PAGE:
Are you a graphic designer looking for inspiration in all the wrong places? Need to get those creative juices flowing? Or just simply looking for a beautiful book to display on your shelf? Here are my top ten of the best graphic design books to get you started.
A book that should have a firm place on any aspiring graphic designer’s shelf, 100 Ideas That Changed Graphic Design takes you on a whistle-stop tour through the defining moments in the industry putting them in historical context and illustrated through a collection of beautiful images. The chronologically ordered list of abstract concepts ranges from various types of typography to ideas such as the use of the colours red and black, visual puns, pixelation and the sociological impact of propaganda. Being limited to just 100 concepts means that some things are not covered in as much detail but this is a brilliant starting point for reference.
This collection of creative briefs is intended to inspire both up and coming and experienced designers. This book teaches new techniques through practical exercises whereby readers are asked to produce designs for different clients from different sectors with tasks ranging from packaging to web design. The book is brimming with useful tips, suggestions and solutions to the various briefs. A perfect book to carry around with you and pull out for a quick doodle on the move.
A rare treat for readers as 100 of the world’s top graphic designers open up their sketchbooks and offer a peep into their design philosophies, methods and inspirations. The contributions range from rough sketches to collages and are accompanied by commentaries describing the design processes. This is a fascinating insight into the origin of commercial designs since we can usually only see the finished product. Designers featured include Uwe Loesch, Bruce Mau and Sara Fanelli.
A Smile in the Mind is dedicated to one of the most paramount features of graphic design- humour. A witty design has the incredible ability to engage an audience and leave a lasting impression. This is a celebration of clever ideas over computer skills and showcases the best designs of the last 30 years. Although discussing humour can often be the death of it, this book remains playful and informative.
Approaching the midway point in this best graphic design books list is another essential one for graphic design students, this takes you through the fundamental basics of the latest design theory and practice. Although it is bursting with Technicolor photographs, experienced designers may find the commentaries a little sparse. Print, multimedia and online design are all covered in this hefty book. It may perhaps be targeted more at Mac users than PC users but is nevertheless an extremely useful textbook.
The subtitle of this book is particularly striking and appealed to me straight away when I came across this book. “How to think like a creative, act like businessman and design like a God,” is a very bold claim for such a little book. Whilst being a beautiful example of a book design in its own right, de Soto imparts his wisdom, experience of the industry and tricks of the trade in an easily digestible and captivating manner.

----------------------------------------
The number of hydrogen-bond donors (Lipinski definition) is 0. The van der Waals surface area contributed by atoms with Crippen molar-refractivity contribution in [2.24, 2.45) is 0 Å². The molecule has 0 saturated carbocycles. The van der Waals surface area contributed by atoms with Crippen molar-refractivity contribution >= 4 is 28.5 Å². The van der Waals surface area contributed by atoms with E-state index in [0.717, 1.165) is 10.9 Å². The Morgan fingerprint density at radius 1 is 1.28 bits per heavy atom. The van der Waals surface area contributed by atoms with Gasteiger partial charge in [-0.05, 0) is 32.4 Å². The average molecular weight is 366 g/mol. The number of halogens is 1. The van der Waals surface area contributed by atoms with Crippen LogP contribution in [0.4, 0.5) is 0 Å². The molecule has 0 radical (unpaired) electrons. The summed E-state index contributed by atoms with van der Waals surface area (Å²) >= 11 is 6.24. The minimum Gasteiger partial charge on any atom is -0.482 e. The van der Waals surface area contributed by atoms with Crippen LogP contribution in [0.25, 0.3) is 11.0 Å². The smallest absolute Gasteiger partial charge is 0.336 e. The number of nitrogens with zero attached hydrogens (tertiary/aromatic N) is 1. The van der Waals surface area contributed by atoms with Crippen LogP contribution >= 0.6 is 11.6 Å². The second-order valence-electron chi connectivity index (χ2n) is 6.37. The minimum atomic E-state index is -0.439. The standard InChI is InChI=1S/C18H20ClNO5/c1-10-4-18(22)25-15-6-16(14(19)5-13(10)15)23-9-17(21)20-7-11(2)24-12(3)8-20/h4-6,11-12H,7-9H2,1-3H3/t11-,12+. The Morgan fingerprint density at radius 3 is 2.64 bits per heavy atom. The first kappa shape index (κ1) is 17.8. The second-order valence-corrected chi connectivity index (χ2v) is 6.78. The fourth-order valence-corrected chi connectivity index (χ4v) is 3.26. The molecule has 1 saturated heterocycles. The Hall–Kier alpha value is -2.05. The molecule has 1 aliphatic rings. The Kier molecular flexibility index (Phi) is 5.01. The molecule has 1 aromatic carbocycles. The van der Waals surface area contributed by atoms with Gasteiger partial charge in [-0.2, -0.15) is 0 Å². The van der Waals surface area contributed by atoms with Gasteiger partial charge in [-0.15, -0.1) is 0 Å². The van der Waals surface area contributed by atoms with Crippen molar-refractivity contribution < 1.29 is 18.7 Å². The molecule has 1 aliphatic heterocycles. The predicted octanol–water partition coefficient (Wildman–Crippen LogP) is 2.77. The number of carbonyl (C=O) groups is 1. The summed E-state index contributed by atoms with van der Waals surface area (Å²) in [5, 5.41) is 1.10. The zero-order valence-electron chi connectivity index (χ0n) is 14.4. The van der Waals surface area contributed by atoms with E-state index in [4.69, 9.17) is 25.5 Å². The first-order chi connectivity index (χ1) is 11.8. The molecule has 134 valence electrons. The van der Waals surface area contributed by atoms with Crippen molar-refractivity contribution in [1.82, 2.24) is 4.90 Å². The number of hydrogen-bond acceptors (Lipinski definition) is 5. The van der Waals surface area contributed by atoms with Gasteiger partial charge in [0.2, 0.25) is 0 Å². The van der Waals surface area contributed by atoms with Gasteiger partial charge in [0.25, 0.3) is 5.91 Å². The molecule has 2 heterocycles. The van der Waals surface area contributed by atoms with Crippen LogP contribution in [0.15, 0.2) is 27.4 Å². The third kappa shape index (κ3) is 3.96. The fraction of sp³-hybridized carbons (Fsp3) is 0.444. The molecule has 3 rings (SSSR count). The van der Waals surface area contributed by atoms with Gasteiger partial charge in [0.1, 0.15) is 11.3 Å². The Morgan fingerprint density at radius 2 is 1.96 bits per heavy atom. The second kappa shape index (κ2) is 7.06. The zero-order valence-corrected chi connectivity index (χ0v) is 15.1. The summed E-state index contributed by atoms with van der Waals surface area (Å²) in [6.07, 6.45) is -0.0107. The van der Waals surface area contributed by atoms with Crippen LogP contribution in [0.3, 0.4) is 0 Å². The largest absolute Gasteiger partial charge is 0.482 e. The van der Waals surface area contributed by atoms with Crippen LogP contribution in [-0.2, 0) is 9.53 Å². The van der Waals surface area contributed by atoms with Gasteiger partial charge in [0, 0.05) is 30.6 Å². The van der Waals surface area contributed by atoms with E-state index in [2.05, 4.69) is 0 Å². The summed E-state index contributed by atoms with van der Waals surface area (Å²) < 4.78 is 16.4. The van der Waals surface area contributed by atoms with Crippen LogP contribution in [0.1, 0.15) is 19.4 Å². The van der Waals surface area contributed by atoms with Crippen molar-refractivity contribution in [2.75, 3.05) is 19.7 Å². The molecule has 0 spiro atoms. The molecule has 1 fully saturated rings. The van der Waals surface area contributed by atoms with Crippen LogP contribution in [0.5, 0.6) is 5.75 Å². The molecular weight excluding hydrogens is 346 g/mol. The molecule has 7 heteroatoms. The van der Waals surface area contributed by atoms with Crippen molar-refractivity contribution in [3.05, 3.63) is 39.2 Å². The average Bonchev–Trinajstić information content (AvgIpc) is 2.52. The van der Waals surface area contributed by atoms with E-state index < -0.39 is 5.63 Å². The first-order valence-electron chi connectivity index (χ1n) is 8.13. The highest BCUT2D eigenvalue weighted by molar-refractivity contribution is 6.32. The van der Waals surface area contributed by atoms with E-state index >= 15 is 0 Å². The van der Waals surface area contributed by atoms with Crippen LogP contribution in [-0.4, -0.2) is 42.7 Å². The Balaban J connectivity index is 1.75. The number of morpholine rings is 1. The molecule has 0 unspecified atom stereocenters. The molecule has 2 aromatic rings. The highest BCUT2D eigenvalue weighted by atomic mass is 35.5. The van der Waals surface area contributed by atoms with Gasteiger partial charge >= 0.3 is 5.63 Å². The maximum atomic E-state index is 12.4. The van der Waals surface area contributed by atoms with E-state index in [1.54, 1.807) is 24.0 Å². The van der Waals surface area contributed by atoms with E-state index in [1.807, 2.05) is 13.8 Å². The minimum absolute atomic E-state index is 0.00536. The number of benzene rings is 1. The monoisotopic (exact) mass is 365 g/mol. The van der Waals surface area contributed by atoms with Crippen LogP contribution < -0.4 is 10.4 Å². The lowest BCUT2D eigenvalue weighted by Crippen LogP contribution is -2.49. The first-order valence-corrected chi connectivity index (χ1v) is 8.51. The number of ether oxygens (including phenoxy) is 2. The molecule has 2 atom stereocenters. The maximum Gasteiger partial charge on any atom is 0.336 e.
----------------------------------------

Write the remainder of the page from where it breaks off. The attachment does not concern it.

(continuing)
The perfect reference book for anyone working in the world of design, publishing or printing who is seeking out a fitting font for their work, but equally as fascinating to have a flick through out of personal interest or mere curiosity. The book is divided into sections for Roman, Lineal and Script fonts and the examples are accompanied by the story of their origin, date of introduction and specific applications to tickle your fancy.
Celebrated book designer Derek Birdsall showcases a varied selection of books he has created over the course of his lengthy career, from traditional Penguin paperbacks to thick coffee table art books. For anyone who has taken the look and feel of books for granted, this book illuminates the many facets of the design process and the incredible preparation and attention to detail that is required. Birdsall also provides some extra tips in the appendix, where you will find sample text settings and book grids to whet your own appetite for design.
An earnest guide to starting out as a graphic designer for graduates and beginners worried about consolidating success with an ethical approach. Is it possible to create commercially successful work and maintain your artistic integrity? This book focuses less on design tips and more about how to handle the practical world of work such as how to find clients and keep them happy and how to set up your own studio. This is a wonderful guide to how to make the most of your creativity, a worthy runner-up in this best graphic design books list.
Coming in at number one in my list of the best graphic design books, is a book described as “the ultimate guide to visual awareness”, this glorious collection of Fletcher’s work encourages us to look at the world around us with fresh eyes and advocates lateral thinking. This isn’t a book that has to be read cover to cover by any means since each page has a unique layout and something different to offer. With 72 different chapters stuffed full of graphics, photographs, calligraphy and inspirational quotes and centred on different “slices” of life there really is something that will appeal to everyone. The relationship between typography and imagery, space and colour are all presented in a challenging way to the reader. Guaranteed to give you the odd light bulb moment, this is a book to return to again and again.